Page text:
Those who follow developments in Turkey might remember that the grey wolves were the notorious assassins and shock troops of the fascist party in the 70s. Since then the fascist party has split and the larger section appeared to moderate its rabid rhetoric. It is now a coalition partner in the government. The other, smaller section became an independent party and continues openly to expound fascist and racist-nationalist rhetoric in opposition.

The state has established tight control over the aid coming into the area. It prohibited unauthorised collections and paid particular attention to donations in foreign currency. Government ministers and the heads of so-called non-governmental organisations such as the Red Crescent gave speeches asking donors to be vigilant against “illegal organisations” making collections and using them for their own purposes. While shamelessly sabotaging the efforts of independent organisations, the Red Crescent itself devoted a mere six percent of its budget to emergency relief.

This dirty work was not restricted to Turkey. In Britain the aid organisation centred on the embassy tried to discredit leftwing organisations in public speeches, and through local Turkish radio and press. They even coopted British banks where official relief accounts were held. Managers refused to open them for ‘non-recognised’ groups.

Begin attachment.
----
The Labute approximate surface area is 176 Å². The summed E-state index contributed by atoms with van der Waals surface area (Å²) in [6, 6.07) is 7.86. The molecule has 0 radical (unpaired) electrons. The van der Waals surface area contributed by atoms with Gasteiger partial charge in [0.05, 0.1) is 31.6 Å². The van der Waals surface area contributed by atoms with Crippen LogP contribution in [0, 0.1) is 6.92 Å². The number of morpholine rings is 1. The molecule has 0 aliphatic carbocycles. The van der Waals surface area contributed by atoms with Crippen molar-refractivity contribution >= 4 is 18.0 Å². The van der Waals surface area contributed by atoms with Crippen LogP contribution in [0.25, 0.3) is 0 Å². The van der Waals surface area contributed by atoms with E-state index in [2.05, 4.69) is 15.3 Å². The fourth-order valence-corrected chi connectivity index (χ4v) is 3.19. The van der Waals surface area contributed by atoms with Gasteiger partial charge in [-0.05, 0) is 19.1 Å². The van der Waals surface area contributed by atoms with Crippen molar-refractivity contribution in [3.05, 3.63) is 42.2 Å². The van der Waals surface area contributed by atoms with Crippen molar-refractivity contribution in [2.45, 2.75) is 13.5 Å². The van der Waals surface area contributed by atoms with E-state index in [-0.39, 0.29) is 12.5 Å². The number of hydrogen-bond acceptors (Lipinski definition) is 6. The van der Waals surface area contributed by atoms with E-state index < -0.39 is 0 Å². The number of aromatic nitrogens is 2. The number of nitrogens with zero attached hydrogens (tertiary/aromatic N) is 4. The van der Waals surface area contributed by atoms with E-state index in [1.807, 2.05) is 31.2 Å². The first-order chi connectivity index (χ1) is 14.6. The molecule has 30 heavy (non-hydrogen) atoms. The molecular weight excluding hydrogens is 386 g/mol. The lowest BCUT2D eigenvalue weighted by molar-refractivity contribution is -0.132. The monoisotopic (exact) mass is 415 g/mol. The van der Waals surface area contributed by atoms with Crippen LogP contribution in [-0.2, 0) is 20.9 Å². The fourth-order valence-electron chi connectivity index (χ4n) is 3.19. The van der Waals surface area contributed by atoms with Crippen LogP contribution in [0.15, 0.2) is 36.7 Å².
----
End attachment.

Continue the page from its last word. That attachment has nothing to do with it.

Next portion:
Sickeningly, the bourgeoisie now looks hungrily at the disaster area, hoping for juicy profits from rebuilding. The first tenders are for the provision of temporary accommodation. There are already indications that foreign companies will be barred, so that lucrative contracts will fall into the laps of well connected businessmen.

Housing construction and rebuilding of the infrastructure will certainly bring opportunities. New credit, grants and aid from the IMF, World Bank and European Union have whetted appetites. Istanbul’s stock exchange index registered an upsurge. The US government has indicated that it will temporarily lift the quotas imposed on cotton goods and textiles from Turkey, leaving industrial exporters full of joy.

The bourgeoisie is hoping for a boom in the economy. Like wars, natural disasters also destroy accumulated value and pave the way for new demand. However, foreign aid is not sufficient to finance this boom. Ways must be found of putting the burden onto the shoulders of working class.

Therefore the government and the grand national assembly - that is, the parliament - are looking to rush through a raft of tax legislation. Mobile phone companies will be obliged to levy an additional 25% tax on air time - with a hefty commission, of course. The ministry of labour and trade unions have already agreed to donate one day’s pay for the relief effort, to be funnelled into the government budget.